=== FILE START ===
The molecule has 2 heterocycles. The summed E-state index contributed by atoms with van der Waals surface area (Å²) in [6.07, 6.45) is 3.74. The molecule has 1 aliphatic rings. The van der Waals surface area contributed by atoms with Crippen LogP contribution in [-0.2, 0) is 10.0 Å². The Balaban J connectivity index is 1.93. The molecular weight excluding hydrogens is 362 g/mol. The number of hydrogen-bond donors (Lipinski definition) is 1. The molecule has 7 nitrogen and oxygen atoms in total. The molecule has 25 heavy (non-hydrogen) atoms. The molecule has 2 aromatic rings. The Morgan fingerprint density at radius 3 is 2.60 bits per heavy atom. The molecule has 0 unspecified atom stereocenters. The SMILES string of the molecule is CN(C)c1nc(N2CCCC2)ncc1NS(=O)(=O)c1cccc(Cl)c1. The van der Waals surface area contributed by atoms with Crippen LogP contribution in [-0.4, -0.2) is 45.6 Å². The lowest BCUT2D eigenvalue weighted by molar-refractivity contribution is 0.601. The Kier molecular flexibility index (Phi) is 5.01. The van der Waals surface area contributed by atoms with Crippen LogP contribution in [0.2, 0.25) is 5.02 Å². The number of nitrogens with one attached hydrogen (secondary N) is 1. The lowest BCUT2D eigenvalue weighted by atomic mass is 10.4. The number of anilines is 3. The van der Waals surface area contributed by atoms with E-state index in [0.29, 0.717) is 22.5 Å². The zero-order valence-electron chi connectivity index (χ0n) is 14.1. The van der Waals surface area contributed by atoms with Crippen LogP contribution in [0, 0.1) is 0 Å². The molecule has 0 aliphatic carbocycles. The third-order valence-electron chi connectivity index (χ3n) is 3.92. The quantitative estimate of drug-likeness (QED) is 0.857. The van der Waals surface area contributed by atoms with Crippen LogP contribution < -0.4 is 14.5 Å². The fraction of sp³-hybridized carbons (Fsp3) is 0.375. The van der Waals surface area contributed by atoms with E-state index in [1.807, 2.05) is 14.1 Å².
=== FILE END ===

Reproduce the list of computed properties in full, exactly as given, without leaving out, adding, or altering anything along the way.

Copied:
The molecule has 2 heterocycles. The summed E-state index contributed by atoms with van der Waals surface area (Å²) in [6.07, 6.45) is 3.74. The molecule has 1 aliphatic rings. The van der Waals surface area contributed by atoms with Crippen LogP contribution in [-0.2, 0) is 10.0 Å². The Balaban J connectivity index is 1.93. The molecular weight excluding hydrogens is 362 g/mol. The number of hydrogen-bond donors (Lipinski definition) is 1. The molecule has 7 nitrogen and oxygen atoms in total. The molecule has 25 heavy (non-hydrogen) atoms. The molecule has 2 aromatic rings. The Morgan fingerprint density at radius 3 is 2.60 bits per heavy atom. The molecule has 0 unspecified atom stereocenters. The SMILES string of the molecule is CN(C)c1nc(N2CCCC2)ncc1NS(=O)(=O)c1cccc(Cl)c1. The van der Waals surface area contributed by atoms with Crippen LogP contribution in [-0.4, -0.2) is 45.6 Å². The lowest BCUT2D eigenvalue weighted by molar-refractivity contribution is 0.601. The Kier molecular flexibility index (Phi) is 5.01. The van der Waals surface area contributed by atoms with Crippen LogP contribution in [0.2, 0.25) is 5.02 Å². The number of nitrogens with one attached hydrogen (secondary N) is 1. The lowest BCUT2D eigenvalue weighted by atomic mass is 10.4. The number of anilines is 3. The van der Waals surface area contributed by atoms with E-state index in [0.29, 0.717) is 22.5 Å². The zero-order valence-electron chi connectivity index (χ0n) is 14.1. The van der Waals surface area contributed by atoms with Crippen LogP contribution in [0, 0.1) is 0 Å². The molecule has 0 aliphatic carbocycles. The third-order valence-electron chi connectivity index (χ3n) is 3.92. The quantitative estimate of drug-likeness (QED) is 0.857. The van der Waals surface area contributed by atoms with Crippen LogP contribution < -0.4 is 14.5 Å². The fraction of sp³-hybridized carbons (Fsp3) is 0.375. The van der Waals surface area contributed by atoms with E-state index in [1.807, 2.05) is 14.1 Å².